(GreenBiz) Last year, ComEd, the electric utility in northern Illinois and Chicago, initiated a collaborative group to study quantum computing for power systems. This effort included a team at the University of Denver along with representatives from the University of Chicago, Argonne National Laboratory and others.
Electric utilities continue to devote significant resources to predict, respond to and recover from extreme events — including extreme weather events, equipment outages and sudden loss of renewable generation.
To date, classical computing has aided in supporting all three steps. However, an increasingly complex grid, facing more frequent and intense weather events, is testing the limits of classical computing. It is a reasonable assumption to make that as customers become more dependent on a reliable and resilient supply of electricity, utilities will need to move beyond classical computing for monitoring and control on blue-sky days as well as in severe weather.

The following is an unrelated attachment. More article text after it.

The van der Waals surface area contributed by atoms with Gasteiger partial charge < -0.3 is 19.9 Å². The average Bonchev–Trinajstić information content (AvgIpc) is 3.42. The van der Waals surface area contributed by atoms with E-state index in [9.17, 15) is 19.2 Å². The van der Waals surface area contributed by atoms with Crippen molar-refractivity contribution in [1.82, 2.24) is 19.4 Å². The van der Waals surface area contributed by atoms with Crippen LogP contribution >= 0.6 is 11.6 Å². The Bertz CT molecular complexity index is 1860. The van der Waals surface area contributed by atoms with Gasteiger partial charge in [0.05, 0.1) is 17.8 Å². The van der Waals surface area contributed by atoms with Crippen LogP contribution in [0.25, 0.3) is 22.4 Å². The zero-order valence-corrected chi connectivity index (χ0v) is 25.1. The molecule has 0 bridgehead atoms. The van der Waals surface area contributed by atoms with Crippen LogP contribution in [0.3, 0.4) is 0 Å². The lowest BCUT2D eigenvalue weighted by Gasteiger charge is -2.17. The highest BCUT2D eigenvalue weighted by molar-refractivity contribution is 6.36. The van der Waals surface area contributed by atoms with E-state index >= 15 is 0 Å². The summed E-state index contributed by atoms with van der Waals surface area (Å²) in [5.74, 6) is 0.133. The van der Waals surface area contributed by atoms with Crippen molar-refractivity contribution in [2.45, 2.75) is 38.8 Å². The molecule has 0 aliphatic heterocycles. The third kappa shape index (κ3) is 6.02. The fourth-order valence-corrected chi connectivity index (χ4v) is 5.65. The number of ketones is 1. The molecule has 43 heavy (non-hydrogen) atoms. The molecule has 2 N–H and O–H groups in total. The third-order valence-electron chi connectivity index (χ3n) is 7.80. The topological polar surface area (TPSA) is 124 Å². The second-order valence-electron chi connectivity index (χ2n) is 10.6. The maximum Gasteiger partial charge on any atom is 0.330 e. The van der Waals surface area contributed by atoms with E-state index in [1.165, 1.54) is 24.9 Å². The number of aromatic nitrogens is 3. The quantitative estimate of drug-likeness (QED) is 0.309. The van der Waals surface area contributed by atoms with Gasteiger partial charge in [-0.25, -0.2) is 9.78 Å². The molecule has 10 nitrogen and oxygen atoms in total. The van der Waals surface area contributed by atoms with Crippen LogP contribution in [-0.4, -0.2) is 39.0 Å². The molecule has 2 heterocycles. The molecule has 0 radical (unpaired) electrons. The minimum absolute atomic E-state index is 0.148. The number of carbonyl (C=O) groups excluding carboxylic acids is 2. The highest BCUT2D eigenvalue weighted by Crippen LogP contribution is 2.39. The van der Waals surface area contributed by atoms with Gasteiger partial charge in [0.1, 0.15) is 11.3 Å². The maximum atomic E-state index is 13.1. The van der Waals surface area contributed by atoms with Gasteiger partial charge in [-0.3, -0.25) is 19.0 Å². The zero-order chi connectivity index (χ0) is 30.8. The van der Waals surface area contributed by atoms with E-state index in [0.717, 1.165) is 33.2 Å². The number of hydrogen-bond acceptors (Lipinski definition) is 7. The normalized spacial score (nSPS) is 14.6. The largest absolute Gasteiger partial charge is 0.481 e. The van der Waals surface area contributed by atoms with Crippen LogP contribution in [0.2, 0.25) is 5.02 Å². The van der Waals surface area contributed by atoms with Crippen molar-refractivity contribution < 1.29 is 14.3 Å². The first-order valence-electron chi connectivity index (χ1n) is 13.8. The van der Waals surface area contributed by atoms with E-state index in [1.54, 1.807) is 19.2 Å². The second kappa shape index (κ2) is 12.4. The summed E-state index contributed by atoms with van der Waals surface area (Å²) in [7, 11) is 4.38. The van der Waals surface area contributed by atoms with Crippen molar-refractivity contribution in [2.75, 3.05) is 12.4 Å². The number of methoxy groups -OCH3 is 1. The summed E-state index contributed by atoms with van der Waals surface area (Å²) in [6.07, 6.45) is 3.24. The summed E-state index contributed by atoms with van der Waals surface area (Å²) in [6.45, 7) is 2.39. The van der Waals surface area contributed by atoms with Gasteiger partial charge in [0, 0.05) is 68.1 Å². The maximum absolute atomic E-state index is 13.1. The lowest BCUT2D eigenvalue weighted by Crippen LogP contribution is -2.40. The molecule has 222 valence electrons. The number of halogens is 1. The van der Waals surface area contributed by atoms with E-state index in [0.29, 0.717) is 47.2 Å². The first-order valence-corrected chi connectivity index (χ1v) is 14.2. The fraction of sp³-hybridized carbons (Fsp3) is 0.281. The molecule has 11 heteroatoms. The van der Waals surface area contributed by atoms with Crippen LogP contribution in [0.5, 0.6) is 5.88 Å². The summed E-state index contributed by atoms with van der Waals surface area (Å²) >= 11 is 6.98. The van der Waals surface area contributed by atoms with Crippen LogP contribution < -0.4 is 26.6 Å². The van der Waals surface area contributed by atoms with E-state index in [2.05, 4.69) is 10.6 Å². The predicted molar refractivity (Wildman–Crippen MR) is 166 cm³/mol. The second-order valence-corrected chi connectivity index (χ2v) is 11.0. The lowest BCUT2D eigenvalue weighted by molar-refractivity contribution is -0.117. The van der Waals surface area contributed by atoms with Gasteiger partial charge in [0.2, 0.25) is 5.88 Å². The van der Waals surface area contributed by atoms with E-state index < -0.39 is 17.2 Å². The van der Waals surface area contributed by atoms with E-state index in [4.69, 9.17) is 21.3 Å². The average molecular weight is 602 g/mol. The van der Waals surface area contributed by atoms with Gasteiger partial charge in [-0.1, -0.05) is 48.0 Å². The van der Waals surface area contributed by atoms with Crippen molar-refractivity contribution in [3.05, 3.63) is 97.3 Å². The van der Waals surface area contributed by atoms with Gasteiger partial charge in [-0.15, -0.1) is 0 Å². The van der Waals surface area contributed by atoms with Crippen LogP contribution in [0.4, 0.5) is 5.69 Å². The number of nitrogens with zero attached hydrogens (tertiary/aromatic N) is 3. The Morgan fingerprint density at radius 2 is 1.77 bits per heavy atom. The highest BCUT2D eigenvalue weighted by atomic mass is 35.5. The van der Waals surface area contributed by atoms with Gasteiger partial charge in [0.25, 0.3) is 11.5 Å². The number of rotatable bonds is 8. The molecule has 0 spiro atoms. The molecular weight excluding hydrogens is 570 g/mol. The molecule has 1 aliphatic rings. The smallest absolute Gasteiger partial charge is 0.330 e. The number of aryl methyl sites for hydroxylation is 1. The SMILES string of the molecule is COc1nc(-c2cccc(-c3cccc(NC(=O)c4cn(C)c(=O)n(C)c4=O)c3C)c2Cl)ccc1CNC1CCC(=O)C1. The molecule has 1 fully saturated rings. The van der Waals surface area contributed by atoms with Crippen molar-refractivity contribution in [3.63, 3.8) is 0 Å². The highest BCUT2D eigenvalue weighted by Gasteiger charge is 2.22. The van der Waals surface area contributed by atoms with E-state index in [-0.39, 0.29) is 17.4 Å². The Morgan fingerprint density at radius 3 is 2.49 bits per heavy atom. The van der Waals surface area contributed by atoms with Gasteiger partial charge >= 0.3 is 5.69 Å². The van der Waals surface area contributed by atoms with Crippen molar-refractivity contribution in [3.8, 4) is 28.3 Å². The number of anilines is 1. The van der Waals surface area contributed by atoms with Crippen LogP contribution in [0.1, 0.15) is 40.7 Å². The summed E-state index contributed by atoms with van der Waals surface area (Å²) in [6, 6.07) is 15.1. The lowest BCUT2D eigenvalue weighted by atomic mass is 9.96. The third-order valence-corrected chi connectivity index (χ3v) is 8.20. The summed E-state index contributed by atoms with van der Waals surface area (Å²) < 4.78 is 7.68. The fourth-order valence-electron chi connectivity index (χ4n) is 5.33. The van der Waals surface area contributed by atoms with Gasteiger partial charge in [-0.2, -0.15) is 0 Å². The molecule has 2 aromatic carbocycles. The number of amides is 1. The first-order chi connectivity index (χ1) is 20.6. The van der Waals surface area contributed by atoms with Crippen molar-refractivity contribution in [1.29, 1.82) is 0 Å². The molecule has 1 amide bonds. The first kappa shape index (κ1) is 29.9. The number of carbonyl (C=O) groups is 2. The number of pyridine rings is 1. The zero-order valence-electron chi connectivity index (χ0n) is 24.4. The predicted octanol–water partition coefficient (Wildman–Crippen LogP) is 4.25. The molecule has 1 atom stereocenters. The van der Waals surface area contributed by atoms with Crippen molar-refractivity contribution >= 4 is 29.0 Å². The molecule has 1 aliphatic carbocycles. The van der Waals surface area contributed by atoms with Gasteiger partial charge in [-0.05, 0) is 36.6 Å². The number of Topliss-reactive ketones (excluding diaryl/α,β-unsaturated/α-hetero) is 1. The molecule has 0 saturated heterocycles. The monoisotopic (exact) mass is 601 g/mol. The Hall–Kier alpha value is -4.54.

Forecasting the path, intensity and impact of a severe weather event on the grid is rife with uncertainty. There is also a great deal of uncertainty in the generation of renewable resources as well as availability of supply and delivery infrastructure. Classical computing uses predictive models that morph as new data is available, and the response timeframes for different environmental events vary significantly.
Only through collaboration will we be enabled to determine how quantum computing can best be applied to power grids. A multi-stakeholder approach is required, as every power grid has a unique network topology and a different geographic setting, hence each face specific environmental threats. A multi-disciplinary approach is needed, as applying quantum computing to power systems runs the gamut of scientific, economic and other disciplines.